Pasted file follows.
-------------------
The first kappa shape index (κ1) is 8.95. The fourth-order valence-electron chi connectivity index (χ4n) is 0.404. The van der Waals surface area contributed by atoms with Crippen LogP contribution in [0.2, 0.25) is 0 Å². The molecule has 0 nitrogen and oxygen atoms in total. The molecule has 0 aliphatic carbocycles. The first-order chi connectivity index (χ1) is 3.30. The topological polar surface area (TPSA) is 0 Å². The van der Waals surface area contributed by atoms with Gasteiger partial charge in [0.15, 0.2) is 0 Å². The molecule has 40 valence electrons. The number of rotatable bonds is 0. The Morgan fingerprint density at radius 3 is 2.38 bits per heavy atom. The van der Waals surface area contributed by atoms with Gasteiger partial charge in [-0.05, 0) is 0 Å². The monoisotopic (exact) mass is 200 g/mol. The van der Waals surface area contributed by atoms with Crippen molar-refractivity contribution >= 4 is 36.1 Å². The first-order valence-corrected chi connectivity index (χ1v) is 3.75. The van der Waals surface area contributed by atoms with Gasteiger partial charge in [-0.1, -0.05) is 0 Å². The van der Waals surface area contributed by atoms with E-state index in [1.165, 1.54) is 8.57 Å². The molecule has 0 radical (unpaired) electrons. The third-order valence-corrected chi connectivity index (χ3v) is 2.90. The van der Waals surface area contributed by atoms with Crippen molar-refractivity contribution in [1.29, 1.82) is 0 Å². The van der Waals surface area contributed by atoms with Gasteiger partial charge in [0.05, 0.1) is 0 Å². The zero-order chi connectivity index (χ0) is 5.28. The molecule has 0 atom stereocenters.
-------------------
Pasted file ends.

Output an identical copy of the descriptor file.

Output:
The first kappa shape index (κ1) is 8.95. The fourth-order valence-electron chi connectivity index (χ4n) is 0.404. The van der Waals surface area contributed by atoms with Crippen LogP contribution in [0.2, 0.25) is 0 Å². The molecule has 0 nitrogen and oxygen atoms in total. The molecule has 0 aliphatic carbocycles. The first-order chi connectivity index (χ1) is 3.30. The topological polar surface area (TPSA) is 0 Å². The van der Waals surface area contributed by atoms with Gasteiger partial charge in [0.15, 0.2) is 0 Å². The molecule has 40 valence electrons. The number of rotatable bonds is 0. The Morgan fingerprint density at radius 3 is 2.38 bits per heavy atom. The van der Waals surface area contributed by atoms with Gasteiger partial charge in [-0.05, 0) is 0 Å². The monoisotopic (exact) mass is 200 g/mol. The van der Waals surface area contributed by atoms with Crippen molar-refractivity contribution >= 4 is 36.1 Å². The first-order valence-corrected chi connectivity index (χ1v) is 3.75. The van der Waals surface area contributed by atoms with Gasteiger partial charge in [-0.1, -0.05) is 0 Å². The van der Waals surface area contributed by atoms with E-state index in [1.165, 1.54) is 8.57 Å². The molecule has 0 radical (unpaired) electrons. The third-order valence-corrected chi connectivity index (χ3v) is 2.90. The van der Waals surface area contributed by atoms with Crippen molar-refractivity contribution in [1.29, 1.82) is 0 Å². The van der Waals surface area contributed by atoms with Gasteiger partial charge in [0.05, 0.1) is 0 Å². The zero-order chi connectivity index (χ0) is 5.28. The molecule has 0 atom stereocenters.